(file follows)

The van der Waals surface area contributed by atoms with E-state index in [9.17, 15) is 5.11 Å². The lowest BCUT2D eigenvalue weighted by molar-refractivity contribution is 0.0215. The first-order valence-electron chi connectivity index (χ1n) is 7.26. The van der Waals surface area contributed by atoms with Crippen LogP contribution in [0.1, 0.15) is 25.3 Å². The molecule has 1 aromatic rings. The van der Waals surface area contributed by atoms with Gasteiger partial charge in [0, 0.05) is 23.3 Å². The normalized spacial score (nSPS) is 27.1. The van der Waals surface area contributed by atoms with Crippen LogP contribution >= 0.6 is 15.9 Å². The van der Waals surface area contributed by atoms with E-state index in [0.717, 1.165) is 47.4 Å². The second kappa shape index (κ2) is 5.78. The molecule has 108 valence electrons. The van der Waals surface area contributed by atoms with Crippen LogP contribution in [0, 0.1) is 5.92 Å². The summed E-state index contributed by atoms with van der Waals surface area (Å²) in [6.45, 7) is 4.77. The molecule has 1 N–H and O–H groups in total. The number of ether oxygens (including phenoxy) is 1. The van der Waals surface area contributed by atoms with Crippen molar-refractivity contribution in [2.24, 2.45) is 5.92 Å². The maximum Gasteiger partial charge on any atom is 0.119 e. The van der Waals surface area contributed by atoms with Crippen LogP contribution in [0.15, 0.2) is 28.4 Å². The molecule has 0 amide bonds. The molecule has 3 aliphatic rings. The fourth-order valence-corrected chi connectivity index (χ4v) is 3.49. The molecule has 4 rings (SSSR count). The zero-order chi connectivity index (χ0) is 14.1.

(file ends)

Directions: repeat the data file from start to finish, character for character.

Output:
The van der Waals surface area contributed by atoms with E-state index in [9.17, 15) is 5.11 Å². The lowest BCUT2D eigenvalue weighted by molar-refractivity contribution is 0.0215. The first-order valence-electron chi connectivity index (χ1n) is 7.26. The van der Waals surface area contributed by atoms with Crippen LogP contribution in [0.1, 0.15) is 25.3 Å². The molecule has 1 aromatic rings. The van der Waals surface area contributed by atoms with Gasteiger partial charge in [0, 0.05) is 23.3 Å². The normalized spacial score (nSPS) is 27.1. The van der Waals surface area contributed by atoms with Crippen LogP contribution >= 0.6 is 15.9 Å². The van der Waals surface area contributed by atoms with E-state index in [0.717, 1.165) is 47.4 Å². The second kappa shape index (κ2) is 5.78. The molecule has 108 valence electrons. The van der Waals surface area contributed by atoms with Crippen LogP contribution in [0, 0.1) is 5.92 Å². The summed E-state index contributed by atoms with van der Waals surface area (Å²) in [6.45, 7) is 4.77. The molecule has 1 N–H and O–H groups in total. The number of ether oxygens (including phenoxy) is 1. The van der Waals surface area contributed by atoms with Crippen molar-refractivity contribution in [2.24, 2.45) is 5.92 Å². The maximum Gasteiger partial charge on any atom is 0.119 e. The van der Waals surface area contributed by atoms with Crippen LogP contribution in [0.15, 0.2) is 28.4 Å². The molecule has 0 amide bonds. The molecule has 3 aliphatic rings. The fourth-order valence-corrected chi connectivity index (χ4v) is 3.49. The molecule has 4 rings (SSSR count). The zero-order chi connectivity index (χ0) is 14.1.